Oleksandr Naiden

Ukrainian Folk Painting

December 10, 2021

Place and significance in the countryside; the relationship with ornament; the ritual and semantic nature; the diversity of stories and genres.

Bertold Brecht made the following statement on folk painting: “The bad taste of the masses is more deeply rooted in reality than the tastes of intellectuals”. But now, taste and bad taste have undergone significant changes. It is unlikely that there are minimally educated individuals who deny the value of art that was once considered questionable, bazaar, kitsch, and trash. However, the primary epithet of this art was its ‘market value’. Although the first examples of folk painting date back to the 1920s, their mass production and distribution began in the first postwar years, and reached their apogee in the 1950s,actively continuing until the late 1970s. Then, their mass appeal began to notably decrease. The reasons for this decrease were socio-existential processes that took place in the Soviet countryside.

Throughout most of the 20th century — until the last quarter — the countryside slowly changed, but retained the communicative and cultural foundations that have long determined its spiritual traditions. Simultaneously, a number of changes, particularly regarding increasing interaction between the village and the city through the bazaar, allowed folk painting to fit in the rural environment. Ornamental imagery was seemingly the predominant genre possible there. Folk painting — with its particular temporality — managed to overcome farmers’ long-standing bias towards figuration, principally pictorial and portrait imagery.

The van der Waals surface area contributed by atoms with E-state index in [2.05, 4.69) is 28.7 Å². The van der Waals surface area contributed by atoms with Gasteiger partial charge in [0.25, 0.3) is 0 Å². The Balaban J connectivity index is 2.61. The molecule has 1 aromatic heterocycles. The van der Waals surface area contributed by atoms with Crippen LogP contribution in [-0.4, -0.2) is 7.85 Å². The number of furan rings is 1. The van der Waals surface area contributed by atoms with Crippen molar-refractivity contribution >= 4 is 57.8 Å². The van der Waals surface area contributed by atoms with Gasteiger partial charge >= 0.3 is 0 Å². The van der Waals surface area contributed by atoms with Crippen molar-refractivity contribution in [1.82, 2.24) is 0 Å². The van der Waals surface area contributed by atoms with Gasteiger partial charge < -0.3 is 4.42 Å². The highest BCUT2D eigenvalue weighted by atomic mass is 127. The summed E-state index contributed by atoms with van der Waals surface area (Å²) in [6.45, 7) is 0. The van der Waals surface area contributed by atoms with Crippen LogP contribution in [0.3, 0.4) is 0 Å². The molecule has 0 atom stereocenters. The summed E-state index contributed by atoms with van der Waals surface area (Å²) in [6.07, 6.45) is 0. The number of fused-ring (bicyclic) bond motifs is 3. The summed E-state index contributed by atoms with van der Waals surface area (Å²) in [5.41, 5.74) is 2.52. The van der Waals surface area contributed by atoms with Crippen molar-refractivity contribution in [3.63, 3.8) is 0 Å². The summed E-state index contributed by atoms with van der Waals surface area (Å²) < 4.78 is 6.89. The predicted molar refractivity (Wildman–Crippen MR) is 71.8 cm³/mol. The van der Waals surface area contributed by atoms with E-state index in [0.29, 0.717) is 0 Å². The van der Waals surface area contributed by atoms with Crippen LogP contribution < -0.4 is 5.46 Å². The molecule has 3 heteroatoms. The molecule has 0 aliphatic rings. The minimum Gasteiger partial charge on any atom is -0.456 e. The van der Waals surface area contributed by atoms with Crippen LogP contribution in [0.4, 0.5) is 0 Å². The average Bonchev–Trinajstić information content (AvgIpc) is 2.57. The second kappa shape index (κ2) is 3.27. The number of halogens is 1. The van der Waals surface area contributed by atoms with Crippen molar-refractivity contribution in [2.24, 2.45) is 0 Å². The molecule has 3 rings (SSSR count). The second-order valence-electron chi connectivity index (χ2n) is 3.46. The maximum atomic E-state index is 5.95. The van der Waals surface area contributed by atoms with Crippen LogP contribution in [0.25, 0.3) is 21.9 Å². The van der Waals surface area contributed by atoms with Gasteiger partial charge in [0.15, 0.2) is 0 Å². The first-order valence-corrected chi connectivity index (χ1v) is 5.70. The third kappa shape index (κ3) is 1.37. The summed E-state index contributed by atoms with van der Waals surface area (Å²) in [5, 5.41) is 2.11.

We can consider the traditional interior of a country house to be a completely cosmological-sacred environment. There is nothing superfluous here, and domestic minimalism prevails. The introduction of folk painting into this environment should be regarded as the result of social and existential dynamics in the countryside. A slow process occurred whereby the village was distanced from nature and migrated into everyday comfort. As comfort and wealth increased in the countryside, the social and figurative significance of folk painting changed. Folk painting served  civilizational and historical functions such as the expression of the farmers’ dream of a beautiful life, about the heavenly unearthly world of permanent celebration, overseas exotics, romantic visions, fantastic phenomena, ceremonial folklore, and mystical actions.

One of the predominant types (or genres) of folk painting was made on glass, plywood, or cardboard, and is commonly attributed to the category of market kitsch. In this case, I consider the latter as a positive phenomenon, designed to bring figurative realities, or rather, their conventionalised decorative image, into the sacred-ornamental space of the country house. Examples of these images are numerous sentimental and small paintings: 'Girl with Flowers', 'Girl with Cats', 'Two Girls', 'Girl and Boy', and 'Two Cats' and greetings or marriage-greetings depicted on glass with silver and coloured foil: 'Doves among Flowers', 'Male Dove and a Female Dove with a Leaf in its Beak', 'Flowers with Doves', 'Flowers', and 'Faith, Hope, and Love'. These images emphasize the naive faith of the farmers in harmony and prosperity and demonstrate the cosmological reality of 'eternal peace'. In general, folk painting is the manifestation of metaphysical realities of existence, but it is not limited to the aesthetics of natural subjects (sunset, castle with lake and swans, swans on the water, deer on the shore) or fairy-tale and allegorical-metaphorical plots (girl with a deer, being taken to the 'other' side in a boat with the help of swans and angels, and 'Angel watches over children’.) Folk painting also has a didactic factor.